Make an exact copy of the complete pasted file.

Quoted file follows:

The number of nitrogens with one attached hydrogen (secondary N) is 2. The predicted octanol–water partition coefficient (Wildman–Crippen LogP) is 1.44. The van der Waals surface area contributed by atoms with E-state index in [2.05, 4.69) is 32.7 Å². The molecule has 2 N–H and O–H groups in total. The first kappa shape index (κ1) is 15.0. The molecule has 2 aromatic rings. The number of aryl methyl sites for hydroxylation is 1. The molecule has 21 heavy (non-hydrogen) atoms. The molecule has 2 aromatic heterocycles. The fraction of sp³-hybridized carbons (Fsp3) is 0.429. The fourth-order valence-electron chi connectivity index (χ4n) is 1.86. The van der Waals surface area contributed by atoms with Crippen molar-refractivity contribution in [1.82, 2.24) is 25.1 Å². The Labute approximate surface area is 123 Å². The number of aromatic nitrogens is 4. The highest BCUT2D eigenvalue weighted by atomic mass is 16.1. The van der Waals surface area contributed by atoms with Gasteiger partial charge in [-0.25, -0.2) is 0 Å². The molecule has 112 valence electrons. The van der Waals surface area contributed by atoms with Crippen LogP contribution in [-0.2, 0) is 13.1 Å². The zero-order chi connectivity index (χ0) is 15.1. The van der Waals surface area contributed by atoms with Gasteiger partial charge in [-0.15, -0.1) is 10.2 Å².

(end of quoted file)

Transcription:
The number of nitrogens with one attached hydrogen (secondary N) is 2. The predicted octanol–water partition coefficient (Wildman–Crippen LogP) is 1.44. The van der Waals surface area contributed by atoms with E-state index in [2.05, 4.69) is 32.7 Å². The molecule has 2 N–H and O–H groups in total. The first kappa shape index (κ1) is 15.0. The molecule has 2 aromatic rings. The number of aryl methyl sites for hydroxylation is 1. The molecule has 21 heavy (non-hydrogen) atoms. The molecule has 2 aromatic heterocycles. The fraction of sp³-hybridized carbons (Fsp3) is 0.429. The fourth-order valence-electron chi connectivity index (χ4n) is 1.86. The van der Waals surface area contributed by atoms with Crippen molar-refractivity contribution in [1.82, 2.24) is 25.1 Å². The Labute approximate surface area is 123 Å². The number of aromatic nitrogens is 4. The highest BCUT2D eigenvalue weighted by atomic mass is 16.1. The van der Waals surface area contributed by atoms with Gasteiger partial charge in [-0.25, -0.2) is 0 Å². The molecule has 112 valence electrons. The van der Waals surface area contributed by atoms with Crippen LogP contribution in [-0.2, 0) is 13.1 Å². The zero-order chi connectivity index (χ0) is 15.1. The van der Waals surface area contributed by atoms with Gasteiger partial charge in [-0.15, -0.1) is 10.2 Å².